Image of a hand dryer and a paper towel dispenser in a bathroom.
A common bathroom setup with the choice of hand dryer or paper towels.

4. Sink use: teeth brushing and face washing

Using a communal bathroom for the first time, I was surprised to see how many people leave the sink running when they are not using it. I see many people leave the sink on for the full duration that they brush their teeth or while they wash their face, and many don’t seem to consider the amount of waste that is produced when they do this. The average faucet outputs 1-3 gallons of water per minute, meaning that anywhere from 2-6 gallons of water is wasted while students brush their teeth. And it’s not only water waste generated, energy is wasted as well. A lot of energy is used for every gallon transported, so leaving the sink on generates greenhouse gas emissions, something most people do not even associate with their faucet. This is a very easy change everyone can practice, it only takes a second to turn the faucet off and on. It is also simple to promote this behavior to others; if you catch a relative or friend leaving the sink on, you can gently inform them about how they can change to be more eco-friendly.

5. Taking showers

Showers are an easy place to forget about sustainability when it comes to water and energy use. It can become enticing to take a long, hot shower to destress and escape the cold in the winter; however, longer showers produce a lot of waste. The average shower head dispenses 2.5 gallons of water per minute, and the average shower lasts 8 minutes. Those 20 gallons, just like with sinks, take a lot of energy to transport, and even more to heat if you are a fan of hot showers.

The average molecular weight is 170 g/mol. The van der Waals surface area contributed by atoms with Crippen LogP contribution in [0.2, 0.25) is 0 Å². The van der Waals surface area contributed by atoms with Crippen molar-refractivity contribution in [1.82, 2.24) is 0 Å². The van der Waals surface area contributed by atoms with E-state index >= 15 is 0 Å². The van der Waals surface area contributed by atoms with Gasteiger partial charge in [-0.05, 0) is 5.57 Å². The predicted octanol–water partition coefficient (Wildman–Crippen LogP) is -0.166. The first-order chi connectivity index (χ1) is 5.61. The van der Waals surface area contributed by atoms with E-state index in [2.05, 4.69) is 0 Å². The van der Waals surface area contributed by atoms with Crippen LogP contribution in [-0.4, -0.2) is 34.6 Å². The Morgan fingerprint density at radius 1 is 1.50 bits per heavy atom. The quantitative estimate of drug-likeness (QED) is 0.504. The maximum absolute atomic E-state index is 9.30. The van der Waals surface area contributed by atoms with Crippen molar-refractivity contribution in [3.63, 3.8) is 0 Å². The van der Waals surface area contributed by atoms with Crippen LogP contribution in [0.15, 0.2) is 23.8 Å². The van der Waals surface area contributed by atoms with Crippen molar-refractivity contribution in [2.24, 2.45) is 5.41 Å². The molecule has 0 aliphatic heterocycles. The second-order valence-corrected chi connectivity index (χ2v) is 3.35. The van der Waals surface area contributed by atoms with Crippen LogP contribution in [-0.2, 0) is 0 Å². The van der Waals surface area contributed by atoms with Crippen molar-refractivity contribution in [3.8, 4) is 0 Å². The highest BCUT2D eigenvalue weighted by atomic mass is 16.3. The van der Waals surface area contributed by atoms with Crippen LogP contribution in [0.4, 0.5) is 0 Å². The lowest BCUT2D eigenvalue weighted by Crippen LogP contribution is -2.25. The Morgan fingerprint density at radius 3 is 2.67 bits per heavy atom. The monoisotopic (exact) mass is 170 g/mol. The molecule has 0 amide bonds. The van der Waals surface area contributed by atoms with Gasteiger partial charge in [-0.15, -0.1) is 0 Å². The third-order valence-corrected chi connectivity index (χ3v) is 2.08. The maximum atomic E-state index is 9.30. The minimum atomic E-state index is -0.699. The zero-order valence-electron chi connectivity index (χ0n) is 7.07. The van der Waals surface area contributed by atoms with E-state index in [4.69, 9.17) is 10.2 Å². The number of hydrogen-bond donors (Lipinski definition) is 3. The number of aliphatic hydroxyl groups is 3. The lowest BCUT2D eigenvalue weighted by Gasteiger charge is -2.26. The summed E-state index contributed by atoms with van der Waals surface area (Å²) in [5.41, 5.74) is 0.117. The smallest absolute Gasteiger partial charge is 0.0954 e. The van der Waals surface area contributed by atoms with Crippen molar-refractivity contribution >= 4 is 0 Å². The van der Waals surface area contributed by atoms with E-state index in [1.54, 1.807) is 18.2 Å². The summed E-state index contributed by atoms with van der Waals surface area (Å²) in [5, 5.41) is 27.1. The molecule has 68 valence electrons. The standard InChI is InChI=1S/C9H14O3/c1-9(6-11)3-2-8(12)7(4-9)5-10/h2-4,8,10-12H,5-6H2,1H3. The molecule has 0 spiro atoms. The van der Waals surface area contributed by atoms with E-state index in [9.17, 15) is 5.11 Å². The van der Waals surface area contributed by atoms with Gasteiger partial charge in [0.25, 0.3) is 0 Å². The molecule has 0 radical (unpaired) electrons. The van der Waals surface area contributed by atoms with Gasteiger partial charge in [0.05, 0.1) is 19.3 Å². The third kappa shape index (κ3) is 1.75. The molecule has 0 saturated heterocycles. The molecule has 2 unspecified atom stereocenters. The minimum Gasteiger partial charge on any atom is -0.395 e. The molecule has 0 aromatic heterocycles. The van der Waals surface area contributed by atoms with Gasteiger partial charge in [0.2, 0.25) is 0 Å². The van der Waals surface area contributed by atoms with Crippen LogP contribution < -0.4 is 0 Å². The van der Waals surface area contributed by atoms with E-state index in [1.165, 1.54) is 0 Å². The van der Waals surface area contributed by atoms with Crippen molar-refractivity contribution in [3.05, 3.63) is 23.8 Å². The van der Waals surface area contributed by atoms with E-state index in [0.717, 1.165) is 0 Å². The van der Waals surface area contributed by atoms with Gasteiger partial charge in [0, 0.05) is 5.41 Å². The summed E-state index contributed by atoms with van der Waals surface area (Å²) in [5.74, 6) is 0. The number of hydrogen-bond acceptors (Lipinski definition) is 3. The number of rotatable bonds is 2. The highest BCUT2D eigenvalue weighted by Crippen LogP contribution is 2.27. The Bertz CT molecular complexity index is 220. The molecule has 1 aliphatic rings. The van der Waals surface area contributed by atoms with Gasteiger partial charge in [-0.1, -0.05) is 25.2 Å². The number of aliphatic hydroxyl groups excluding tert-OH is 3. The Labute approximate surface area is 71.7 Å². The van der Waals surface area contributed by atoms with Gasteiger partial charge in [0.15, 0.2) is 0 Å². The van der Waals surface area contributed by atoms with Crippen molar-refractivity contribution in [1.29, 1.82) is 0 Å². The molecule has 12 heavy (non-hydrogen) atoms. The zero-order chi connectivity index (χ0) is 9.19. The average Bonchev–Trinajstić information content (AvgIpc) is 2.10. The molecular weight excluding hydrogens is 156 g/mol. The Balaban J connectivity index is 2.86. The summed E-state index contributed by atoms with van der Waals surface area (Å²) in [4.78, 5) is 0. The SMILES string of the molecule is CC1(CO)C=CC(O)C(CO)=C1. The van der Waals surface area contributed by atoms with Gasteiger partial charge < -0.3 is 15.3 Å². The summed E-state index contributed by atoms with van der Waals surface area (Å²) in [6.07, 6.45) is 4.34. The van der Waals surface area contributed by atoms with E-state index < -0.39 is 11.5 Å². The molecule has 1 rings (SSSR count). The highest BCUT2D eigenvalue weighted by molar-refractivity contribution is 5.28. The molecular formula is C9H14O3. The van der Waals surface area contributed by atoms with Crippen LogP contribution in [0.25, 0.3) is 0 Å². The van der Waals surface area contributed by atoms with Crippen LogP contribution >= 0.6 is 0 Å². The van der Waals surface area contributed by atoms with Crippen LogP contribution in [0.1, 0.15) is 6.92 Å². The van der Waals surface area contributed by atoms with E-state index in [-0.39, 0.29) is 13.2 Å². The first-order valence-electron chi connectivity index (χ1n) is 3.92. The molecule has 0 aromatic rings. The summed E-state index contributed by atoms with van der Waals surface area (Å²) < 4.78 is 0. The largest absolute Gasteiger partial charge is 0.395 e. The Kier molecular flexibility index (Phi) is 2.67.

There are several ways you can reduce your environmental impact in the shower. First, you can take cold or warm showers instead of hot ones. This may be hard for some people (myself included), but if you are willing to make the change, colder water temperatures require less energy for heating. Another method would be to wash your hair less frequently. Hair washing takes up a considerable amount of time in the shower, so less frequent washing reduces the amount of time spent in the shower on average. This can take some training to get used to for those with oily hair, but plenty of guides exist online on how to do this! Finally, you can consider switching out your shower products for more sustainable alternatives. Single-use razors can be replaced with razors that have replaceable blades. There are also packageless shampoo and conditioner bars that have the same washing power as a normal bottle but lack the plastic waste. Looking for soaps that have more sustainable oils, such as coconut oil, is also another option. Even beyond the shower, there are a multitude of other sustainable bathroom products available!


The bathroom is something everyone utilizes, and is an easy place to make eco-friendly lifestyle changes. There are thousands of resources online detailing more methods to reduce restroom impact beyond what I have been outlined here, and tons of environmentally conscious products are developed every year. If you are interested in sustainable household goods, BYOC (Bring Your Own Container) in Ann Arbor is a great place to start. I visited in December for the first time, and they have every product you could think of, from toothpaste tablets, shampoo bars, eco-friendly soaps, and so on. I hope this blog inspires you to reconsider your bathroom habits. Even if you only make one change, you are still contributing to the health of the environment alongside many others!